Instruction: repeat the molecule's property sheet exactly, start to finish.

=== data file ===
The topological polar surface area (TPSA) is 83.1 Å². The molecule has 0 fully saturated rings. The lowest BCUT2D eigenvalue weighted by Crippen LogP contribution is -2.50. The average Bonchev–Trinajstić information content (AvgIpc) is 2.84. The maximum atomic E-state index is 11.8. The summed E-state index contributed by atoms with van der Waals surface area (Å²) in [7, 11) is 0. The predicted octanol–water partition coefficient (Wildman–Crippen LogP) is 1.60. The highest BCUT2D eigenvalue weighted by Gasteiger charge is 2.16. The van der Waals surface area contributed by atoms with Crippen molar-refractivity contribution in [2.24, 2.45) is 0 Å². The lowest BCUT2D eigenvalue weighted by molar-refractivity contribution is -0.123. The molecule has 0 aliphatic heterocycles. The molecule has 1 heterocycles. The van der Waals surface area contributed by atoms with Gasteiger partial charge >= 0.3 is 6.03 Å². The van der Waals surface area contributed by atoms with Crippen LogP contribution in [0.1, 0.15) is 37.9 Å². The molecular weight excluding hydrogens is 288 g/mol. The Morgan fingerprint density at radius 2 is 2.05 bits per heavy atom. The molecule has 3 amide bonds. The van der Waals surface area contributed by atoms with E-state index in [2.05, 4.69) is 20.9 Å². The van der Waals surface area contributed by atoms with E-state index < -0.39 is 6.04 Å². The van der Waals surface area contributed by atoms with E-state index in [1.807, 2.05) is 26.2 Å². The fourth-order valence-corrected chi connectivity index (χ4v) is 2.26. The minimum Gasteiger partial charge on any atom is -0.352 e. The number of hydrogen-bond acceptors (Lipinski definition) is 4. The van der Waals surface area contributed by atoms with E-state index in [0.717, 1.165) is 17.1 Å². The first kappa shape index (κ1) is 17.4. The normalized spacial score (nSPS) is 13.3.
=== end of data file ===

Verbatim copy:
The topological polar surface area (TPSA) is 83.1 Å². The molecule has 0 fully saturated rings. The lowest BCUT2D eigenvalue weighted by Crippen LogP contribution is -2.50. The average Bonchev–Trinajstić information content (AvgIpc) is 2.84. The maximum atomic E-state index is 11.8. The summed E-state index contributed by atoms with van der Waals surface area (Å²) in [7, 11) is 0. The predicted octanol–water partition coefficient (Wildman–Crippen LogP) is 1.60. The highest BCUT2D eigenvalue weighted by Gasteiger charge is 2.16. The van der Waals surface area contributed by atoms with Crippen molar-refractivity contribution in [2.24, 2.45) is 0 Å². The lowest BCUT2D eigenvalue weighted by molar-refractivity contribution is -0.123. The molecule has 0 aliphatic heterocycles. The molecule has 1 heterocycles. The van der Waals surface area contributed by atoms with Gasteiger partial charge >= 0.3 is 6.03 Å². The van der Waals surface area contributed by atoms with Crippen LogP contribution in [0.1, 0.15) is 37.9 Å². The molecular weight excluding hydrogens is 288 g/mol. The Morgan fingerprint density at radius 2 is 2.05 bits per heavy atom. The molecule has 3 amide bonds. The van der Waals surface area contributed by atoms with E-state index in [2.05, 4.69) is 20.9 Å². The van der Waals surface area contributed by atoms with E-state index < -0.39 is 6.04 Å². The van der Waals surface area contributed by atoms with E-state index in [1.807, 2.05) is 26.2 Å². The fourth-order valence-corrected chi connectivity index (χ4v) is 2.26. The minimum Gasteiger partial charge on any atom is -0.352 e. The number of hydrogen-bond acceptors (Lipinski definition) is 4. The van der Waals surface area contributed by atoms with E-state index in [0.717, 1.165) is 17.1 Å². The first kappa shape index (κ1) is 17.4. The normalized spacial score (nSPS) is 13.3.